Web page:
Ten Chapters done – ten to go

The book-in-a-week workshop I took with April Kihlstrom was excellent. I wish I could recycle the free time I’d purposely scheduled for that week so I could use and reuse it, again and again. Alas, free time isn’t always easy to come by.

However, the flow is still there. What I learned from the workshop is how to silence that inner editor. At least for a little while. I find I am now able to let go of ‘perfection’ and just write. I find myself falling deeper and deeper into character and watching – as a reader – the story develop right in front of me. There are times now when I’m writing so quickly, so firmly inside my character’s head, that I’m left breathless and wishing I could simply turn the page and see what happens next. How cool to fall so deeply into the story that I forget I’m its creator.

Now, just because I’ve hogtied and gagged my inner editor, don’t think I’m writing sloppy. I’m just writing fast because I’ve finally – FINALLY – realized this first draft is for my eyes only. It doesn’t matter if I replace a couple of key descriptive words with ???’s, it doesn’t matter if I’m not sure whether hero and heroine are traveling north or east. What matters is that mood, voice and flow of story remain constant. And constant happens naturally when there’s forward motion only – not back and forth nit-picking until that inner editor is somewhat satisfied.

I’ve now come to the middle of my story. Chapter 10. Over and out. Just days ago, I’d finished Chapter 9 and struggled – as usual – to ‘start’ the next chapter. The beauty of this is that I can reread the last couple of paragraphs I’d written and I’m immediately sucked back into the story and ready to roll… when free time allows.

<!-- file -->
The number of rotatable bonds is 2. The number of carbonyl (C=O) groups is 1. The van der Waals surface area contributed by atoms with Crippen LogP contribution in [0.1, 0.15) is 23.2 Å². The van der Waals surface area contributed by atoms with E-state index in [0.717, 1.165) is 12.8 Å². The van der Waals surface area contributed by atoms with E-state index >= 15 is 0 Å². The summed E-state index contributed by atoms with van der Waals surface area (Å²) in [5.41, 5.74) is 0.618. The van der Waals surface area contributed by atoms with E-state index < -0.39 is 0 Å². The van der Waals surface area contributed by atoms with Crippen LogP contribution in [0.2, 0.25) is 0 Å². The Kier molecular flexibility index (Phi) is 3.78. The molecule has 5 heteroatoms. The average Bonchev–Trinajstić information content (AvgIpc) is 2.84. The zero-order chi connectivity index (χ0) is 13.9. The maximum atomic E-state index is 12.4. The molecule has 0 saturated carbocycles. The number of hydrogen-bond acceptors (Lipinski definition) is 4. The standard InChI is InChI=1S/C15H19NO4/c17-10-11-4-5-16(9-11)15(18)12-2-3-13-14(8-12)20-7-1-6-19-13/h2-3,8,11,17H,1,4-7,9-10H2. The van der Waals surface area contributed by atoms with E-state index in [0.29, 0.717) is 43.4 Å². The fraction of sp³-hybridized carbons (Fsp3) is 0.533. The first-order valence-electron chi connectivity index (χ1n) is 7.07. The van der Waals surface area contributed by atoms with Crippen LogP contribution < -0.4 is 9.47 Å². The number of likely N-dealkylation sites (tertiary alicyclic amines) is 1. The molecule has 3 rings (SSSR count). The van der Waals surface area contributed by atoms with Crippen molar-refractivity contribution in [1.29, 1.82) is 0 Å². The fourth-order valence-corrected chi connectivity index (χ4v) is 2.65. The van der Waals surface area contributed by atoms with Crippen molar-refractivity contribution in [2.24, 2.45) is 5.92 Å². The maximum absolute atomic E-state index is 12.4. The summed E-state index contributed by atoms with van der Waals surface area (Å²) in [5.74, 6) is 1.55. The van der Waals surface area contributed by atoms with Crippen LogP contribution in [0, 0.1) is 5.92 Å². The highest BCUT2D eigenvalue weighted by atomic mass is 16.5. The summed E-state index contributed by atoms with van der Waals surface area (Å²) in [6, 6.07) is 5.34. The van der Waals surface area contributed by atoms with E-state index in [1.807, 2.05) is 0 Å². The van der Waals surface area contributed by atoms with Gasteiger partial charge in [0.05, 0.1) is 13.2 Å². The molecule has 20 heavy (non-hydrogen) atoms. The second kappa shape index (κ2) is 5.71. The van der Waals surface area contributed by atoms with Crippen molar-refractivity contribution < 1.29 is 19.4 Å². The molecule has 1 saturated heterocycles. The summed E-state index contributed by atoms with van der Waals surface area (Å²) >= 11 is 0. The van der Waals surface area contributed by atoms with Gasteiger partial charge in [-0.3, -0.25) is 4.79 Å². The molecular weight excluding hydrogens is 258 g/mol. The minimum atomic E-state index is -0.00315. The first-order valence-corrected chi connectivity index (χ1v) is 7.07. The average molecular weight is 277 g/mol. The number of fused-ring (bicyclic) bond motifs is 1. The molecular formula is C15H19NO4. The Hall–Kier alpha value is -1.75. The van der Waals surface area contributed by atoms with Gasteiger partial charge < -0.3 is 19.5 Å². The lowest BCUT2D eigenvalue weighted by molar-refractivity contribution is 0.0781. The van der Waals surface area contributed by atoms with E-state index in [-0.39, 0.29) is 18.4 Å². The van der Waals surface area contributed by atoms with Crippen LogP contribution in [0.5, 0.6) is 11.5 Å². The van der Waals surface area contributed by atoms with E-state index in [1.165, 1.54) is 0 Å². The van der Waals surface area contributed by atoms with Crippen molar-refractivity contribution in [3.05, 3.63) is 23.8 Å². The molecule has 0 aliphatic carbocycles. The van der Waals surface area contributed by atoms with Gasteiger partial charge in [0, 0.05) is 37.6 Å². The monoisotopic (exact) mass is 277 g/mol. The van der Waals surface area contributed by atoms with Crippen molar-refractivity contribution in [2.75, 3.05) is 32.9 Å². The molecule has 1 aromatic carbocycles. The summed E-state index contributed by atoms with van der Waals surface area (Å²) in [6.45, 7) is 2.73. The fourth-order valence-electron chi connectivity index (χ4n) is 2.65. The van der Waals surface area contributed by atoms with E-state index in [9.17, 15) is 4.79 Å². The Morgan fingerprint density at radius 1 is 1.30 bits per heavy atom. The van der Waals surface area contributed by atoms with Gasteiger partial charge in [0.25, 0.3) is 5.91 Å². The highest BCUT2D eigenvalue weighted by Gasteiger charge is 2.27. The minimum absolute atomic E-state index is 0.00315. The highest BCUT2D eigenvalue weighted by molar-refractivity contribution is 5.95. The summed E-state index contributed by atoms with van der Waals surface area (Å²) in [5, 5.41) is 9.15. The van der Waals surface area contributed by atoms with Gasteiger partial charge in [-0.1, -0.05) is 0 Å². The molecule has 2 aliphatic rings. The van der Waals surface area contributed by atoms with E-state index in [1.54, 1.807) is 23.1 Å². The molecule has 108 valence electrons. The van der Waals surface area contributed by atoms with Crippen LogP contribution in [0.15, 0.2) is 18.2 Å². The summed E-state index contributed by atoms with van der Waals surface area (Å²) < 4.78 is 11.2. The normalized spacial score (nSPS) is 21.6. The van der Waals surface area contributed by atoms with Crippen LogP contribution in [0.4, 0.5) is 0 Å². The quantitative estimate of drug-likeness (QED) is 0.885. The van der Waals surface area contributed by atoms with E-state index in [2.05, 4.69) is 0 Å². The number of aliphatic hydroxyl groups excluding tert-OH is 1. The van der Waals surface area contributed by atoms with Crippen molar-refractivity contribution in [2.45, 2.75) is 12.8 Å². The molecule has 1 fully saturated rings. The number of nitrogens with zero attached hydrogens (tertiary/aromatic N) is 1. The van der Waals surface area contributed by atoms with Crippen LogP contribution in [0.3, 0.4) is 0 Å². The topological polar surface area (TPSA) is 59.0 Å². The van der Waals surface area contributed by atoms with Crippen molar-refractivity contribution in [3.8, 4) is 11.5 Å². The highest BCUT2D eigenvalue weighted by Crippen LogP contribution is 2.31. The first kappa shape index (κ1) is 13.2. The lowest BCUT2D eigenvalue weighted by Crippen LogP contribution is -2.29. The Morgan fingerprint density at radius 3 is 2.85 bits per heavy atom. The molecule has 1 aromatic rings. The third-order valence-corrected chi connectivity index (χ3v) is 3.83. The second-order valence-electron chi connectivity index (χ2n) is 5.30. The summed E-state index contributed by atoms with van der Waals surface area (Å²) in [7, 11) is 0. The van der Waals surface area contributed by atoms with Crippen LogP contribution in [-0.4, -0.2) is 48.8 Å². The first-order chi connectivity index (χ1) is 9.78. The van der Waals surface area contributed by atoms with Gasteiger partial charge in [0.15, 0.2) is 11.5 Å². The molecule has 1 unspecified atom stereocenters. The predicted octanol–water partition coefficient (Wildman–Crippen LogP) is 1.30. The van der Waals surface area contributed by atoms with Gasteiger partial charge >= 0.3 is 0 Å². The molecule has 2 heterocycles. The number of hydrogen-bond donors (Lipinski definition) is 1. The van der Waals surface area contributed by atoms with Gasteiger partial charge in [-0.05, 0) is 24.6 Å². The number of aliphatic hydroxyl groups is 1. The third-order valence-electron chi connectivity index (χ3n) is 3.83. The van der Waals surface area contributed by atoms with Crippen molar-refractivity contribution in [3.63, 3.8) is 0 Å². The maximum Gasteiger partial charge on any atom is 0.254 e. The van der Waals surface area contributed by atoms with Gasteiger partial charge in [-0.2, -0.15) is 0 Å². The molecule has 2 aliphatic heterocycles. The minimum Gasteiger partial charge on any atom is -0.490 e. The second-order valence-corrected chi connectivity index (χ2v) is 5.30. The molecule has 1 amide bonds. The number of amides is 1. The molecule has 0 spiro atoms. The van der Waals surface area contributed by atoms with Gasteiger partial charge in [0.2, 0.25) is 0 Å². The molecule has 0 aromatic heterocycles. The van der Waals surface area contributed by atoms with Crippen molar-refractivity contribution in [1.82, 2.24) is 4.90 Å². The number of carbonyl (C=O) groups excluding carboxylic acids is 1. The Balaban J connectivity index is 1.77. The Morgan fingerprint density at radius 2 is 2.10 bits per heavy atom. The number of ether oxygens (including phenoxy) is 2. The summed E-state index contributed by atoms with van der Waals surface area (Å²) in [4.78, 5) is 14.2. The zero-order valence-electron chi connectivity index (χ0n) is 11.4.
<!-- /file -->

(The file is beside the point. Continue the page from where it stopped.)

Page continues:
Now if only I could find a way to hogtie time…

13 Responses to Ten Chapters done – ten to go

  • Fantastic, Debbie! You’ve made wonderful progress, and silencing that nasty little editor in your mind is so helpful. Keep writing!

    Linda

  • Thanks, Lyndi! That little editor might be silent now, but she’s making all kinds of notes for later… I just know it! LOL.
    ~Debbie

  • Thanks, Lyndi! That little editor might be silent now, but she’s making all kinds of notes for later… I just know it! LOL.
    ~Debbie

  • Debbie, you are so industrious. Glad to hear the flow is there. Bet you’re writing a great story.

  • I have been meaning to try book-in-a-week but haven’t gotten around to it. After reading about your success perhaps I will have to make it a priority this summer. Great job!

  • Just learning that you CAN silence the internal critic temporarily is a huge step. Way to go. Cheering you on.
    Linda

  • Just learning that you CAN silence the internal critic temporarily is a huge step. Way to go. Cheering you on.
    Linda

  • Just learning that you CAN silence the internal critic temporarily is a huge step. Way to go. Cheering you on.
    Linda

  • Just learning that you CAN silence the internal critic temporarily is a huge step. Way to go. Cheering you on.
    Linda

  • Kathleen,
    I think what you see as industrious is actually my ‘perfectionist’ side. :-/ But thank you. 🙂

    Beth,